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APNs ensure patients move through the continuum

Nurses lead the care management team

Case management is a collaborative process at Edward Hospital in Naperville, IL, with advanced practice nurses leading a team that includes utilization managers, social workers, and staff nurses.

Having the advanced practice nurse lead the care management team helps ensure that patients receive optimal care in a timely fashion and move quickly through the continuum, says Patti Ludwig-Beymer, RN, PhD, administrative director for education and research at the 300-bed regional health care provider.

"From my perspective, after being in nursing for 33 years, advanced practice nurses can move the patients along faster because they have prescribing authority and can write orders, clearing the way for patients to be discharged in a timely manner," she says.

The hospital, which achieved the prestigious Magnet Award for nursing, has been using the practice model for more than 10 years.

"Advanced practice nurses are extremely knowledgeable about patient needs and patient care. Over the past year, as we have focused on the core measures data, the case management piece of the advance practice nurses role has increased. We believe that our hospital is forward-thinking and has the best-educated people possible providing patient care," she adds.

The advanced practice nurses have a collaborative practice agreement with physician groups that allows them to write orders and discharge patients from the hospital under the guidelines of the practice group under which they work. They collaborate with the treatment team on patient care and work with the utilization staff to monitor length of stay and documentation.

"The model is rich in dollars, but it's also rich in knowledge. The advanced practice nurses bring a lot of talent to the table, and they can move the patients quickly through the health system. They are well trusted by the physicians, who treat them just like a colleague," says Lynn Wagner, RN, MS, CNAA, administrative director for critical care and the medical-surgical units.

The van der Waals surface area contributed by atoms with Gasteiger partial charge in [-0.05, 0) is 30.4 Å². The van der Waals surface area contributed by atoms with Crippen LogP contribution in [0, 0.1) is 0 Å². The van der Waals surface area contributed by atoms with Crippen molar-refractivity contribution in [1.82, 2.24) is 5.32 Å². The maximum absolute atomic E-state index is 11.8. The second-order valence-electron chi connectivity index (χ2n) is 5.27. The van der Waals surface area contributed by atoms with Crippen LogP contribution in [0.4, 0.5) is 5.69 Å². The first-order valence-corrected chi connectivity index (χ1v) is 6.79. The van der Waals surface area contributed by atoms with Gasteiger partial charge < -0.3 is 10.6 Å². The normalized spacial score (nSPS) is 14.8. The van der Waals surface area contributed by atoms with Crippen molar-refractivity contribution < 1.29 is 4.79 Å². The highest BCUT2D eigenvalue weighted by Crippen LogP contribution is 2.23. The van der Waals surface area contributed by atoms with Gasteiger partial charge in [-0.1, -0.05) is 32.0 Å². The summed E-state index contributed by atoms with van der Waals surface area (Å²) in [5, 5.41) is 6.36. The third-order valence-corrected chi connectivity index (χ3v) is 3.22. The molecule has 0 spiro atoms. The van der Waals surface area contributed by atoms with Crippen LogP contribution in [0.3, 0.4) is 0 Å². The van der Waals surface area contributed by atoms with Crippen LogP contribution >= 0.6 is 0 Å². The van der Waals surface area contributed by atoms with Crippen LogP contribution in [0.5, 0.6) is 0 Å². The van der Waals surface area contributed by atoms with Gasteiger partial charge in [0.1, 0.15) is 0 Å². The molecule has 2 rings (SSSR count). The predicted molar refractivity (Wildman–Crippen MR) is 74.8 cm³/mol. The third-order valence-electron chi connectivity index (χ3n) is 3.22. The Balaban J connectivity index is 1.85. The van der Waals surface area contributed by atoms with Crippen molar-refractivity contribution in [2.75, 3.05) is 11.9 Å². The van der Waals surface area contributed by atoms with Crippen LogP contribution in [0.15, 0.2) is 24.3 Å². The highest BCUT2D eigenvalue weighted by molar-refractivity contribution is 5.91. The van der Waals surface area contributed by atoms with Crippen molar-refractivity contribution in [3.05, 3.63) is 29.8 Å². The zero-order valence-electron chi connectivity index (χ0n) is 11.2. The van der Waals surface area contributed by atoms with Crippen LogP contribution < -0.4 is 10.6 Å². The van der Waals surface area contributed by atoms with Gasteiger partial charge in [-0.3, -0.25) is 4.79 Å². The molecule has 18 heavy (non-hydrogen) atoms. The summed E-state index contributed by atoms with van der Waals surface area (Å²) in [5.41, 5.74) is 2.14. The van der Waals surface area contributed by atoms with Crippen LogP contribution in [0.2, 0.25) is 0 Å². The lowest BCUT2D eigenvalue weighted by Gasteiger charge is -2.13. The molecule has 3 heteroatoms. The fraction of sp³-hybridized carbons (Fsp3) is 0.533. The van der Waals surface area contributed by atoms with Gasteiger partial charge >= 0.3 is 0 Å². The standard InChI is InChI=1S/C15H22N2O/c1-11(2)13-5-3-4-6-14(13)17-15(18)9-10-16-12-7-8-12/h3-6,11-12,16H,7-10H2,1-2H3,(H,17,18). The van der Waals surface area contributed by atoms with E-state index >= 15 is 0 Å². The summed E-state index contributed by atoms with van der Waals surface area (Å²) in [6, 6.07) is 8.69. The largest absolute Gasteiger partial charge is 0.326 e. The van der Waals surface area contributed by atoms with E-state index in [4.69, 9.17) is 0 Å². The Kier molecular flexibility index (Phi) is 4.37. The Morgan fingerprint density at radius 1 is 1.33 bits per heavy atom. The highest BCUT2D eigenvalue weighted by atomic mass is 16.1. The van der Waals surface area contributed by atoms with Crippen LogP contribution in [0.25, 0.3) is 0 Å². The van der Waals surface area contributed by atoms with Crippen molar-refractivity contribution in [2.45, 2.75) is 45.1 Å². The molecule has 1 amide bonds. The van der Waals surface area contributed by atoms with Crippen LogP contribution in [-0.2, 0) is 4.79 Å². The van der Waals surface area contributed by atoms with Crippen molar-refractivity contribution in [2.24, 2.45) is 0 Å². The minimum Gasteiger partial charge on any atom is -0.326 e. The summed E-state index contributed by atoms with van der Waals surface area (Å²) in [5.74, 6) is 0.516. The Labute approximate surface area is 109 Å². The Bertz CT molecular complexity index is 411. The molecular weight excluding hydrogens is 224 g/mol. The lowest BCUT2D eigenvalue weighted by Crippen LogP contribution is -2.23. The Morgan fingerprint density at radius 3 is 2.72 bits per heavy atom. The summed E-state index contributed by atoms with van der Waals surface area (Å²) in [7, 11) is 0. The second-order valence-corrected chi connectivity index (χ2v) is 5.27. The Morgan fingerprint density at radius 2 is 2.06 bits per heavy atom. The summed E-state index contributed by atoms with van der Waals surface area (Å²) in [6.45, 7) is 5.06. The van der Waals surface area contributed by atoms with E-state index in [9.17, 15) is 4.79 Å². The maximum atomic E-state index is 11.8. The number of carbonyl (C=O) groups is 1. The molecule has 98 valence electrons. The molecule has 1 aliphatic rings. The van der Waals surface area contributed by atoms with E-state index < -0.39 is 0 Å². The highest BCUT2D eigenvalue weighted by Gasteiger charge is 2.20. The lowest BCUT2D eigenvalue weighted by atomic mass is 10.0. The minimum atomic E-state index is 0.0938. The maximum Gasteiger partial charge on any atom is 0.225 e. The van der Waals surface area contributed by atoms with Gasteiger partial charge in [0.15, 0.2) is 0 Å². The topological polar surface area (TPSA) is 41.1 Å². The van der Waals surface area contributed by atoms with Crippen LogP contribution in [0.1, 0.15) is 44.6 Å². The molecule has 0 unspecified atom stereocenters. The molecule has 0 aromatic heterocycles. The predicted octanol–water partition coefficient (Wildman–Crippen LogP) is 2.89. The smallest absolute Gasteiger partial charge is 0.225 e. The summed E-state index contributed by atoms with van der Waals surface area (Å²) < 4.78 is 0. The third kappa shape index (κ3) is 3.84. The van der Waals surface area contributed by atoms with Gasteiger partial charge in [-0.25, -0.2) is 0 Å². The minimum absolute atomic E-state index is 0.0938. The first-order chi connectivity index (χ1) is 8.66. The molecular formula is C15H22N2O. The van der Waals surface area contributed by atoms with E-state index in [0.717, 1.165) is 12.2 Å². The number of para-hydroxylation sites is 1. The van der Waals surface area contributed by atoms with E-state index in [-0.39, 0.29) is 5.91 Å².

The advanced practice nurses are the frontline care providers for patients in the hospital. If the bedside nurse has a question or sees that a patient has a problem, she calls the advanced practice nurse on her team, who may order medications or tests or call in the cardiologist if necessary, adds Lynn Cochran, RN, MS, director of cardiovascular inpatient services.

"As a piece of their role, they serve as physician extenders. They can clinically manage the patients, write orders, and work with their physician partners," Cochran says.

All members of the care management team are in constant contact all day about the patients and the discharge plan, she adds.

"The utilization review staff are in frequent contact with the advanced practice nurse and the physicians to ensure that the patient is moving through the continuum smoothly," Cochran says.

Because they are in the charts and at the patient bedside all day long, the advanced practice nurses know from daily practice what the barriers are to getting patients through the system, Ludwig-Beymer says.

They serve on the team that examines ways to streamline the patient throughput process by ensuring that tests results are back in a timely manner and that patients with the potential to be discharged get a high priority on the list, Ludwig-Beymer adds.

The multidisciplinary team meets weekly to discuss patients who have been in the hospital for seven days and look for obstacles that need to be overcome for the patient to be discharged.

When a patient is ready to be discharged, the advanced practice nurses are on the floor and can write the discharge orders, eliminating delays in discharge, she adds.

The advanced practice nurses have worked with the rest of the hospital staff to standardize treatment regimes so that every patient is treated under evidence-based guidelines, Ludwig-Beymer says.

One advanced practice nurse works with the emergency department to educate the ED staff on patient protocols and to make sure that standing orders for cardiac and pulmonary patients are followed.

The advanced practice nurses are credentialed by Edward Hospital's internal medicine credentialing body.

The seven advanced practice nurses at Edward Heart Hospital have collaborative practice agreements with the physician groups that practice at the hospital.

"We have one big cardiology group that often has as many as 70 patients in the hospital. The advanced practice nurse can't see all of them, but between them, the doctors and the nurses see all of the patients every day," Cochran says.

The six advanced practice nurses who work on the med-surg floors have collaborative agreements with the highest-volume medical groups that practice at the hospital.

The nurses are assigned by unit for interdisciplinary rounds on some of the med-surg floors. They always are available to any staff member who has questions or concerns about a patient.

The advanced practice nurses are primarily employees of the hospital, with most of their salary paid by the institution. The heart hospital invoices the physician practice group for a percentage of the nurses' salaries.

In addition to managing patients in the clinical setting, the advanced practice nurses track patients who have implanted devices, are members of the hospital's rapid response team, and are involved in clinical research.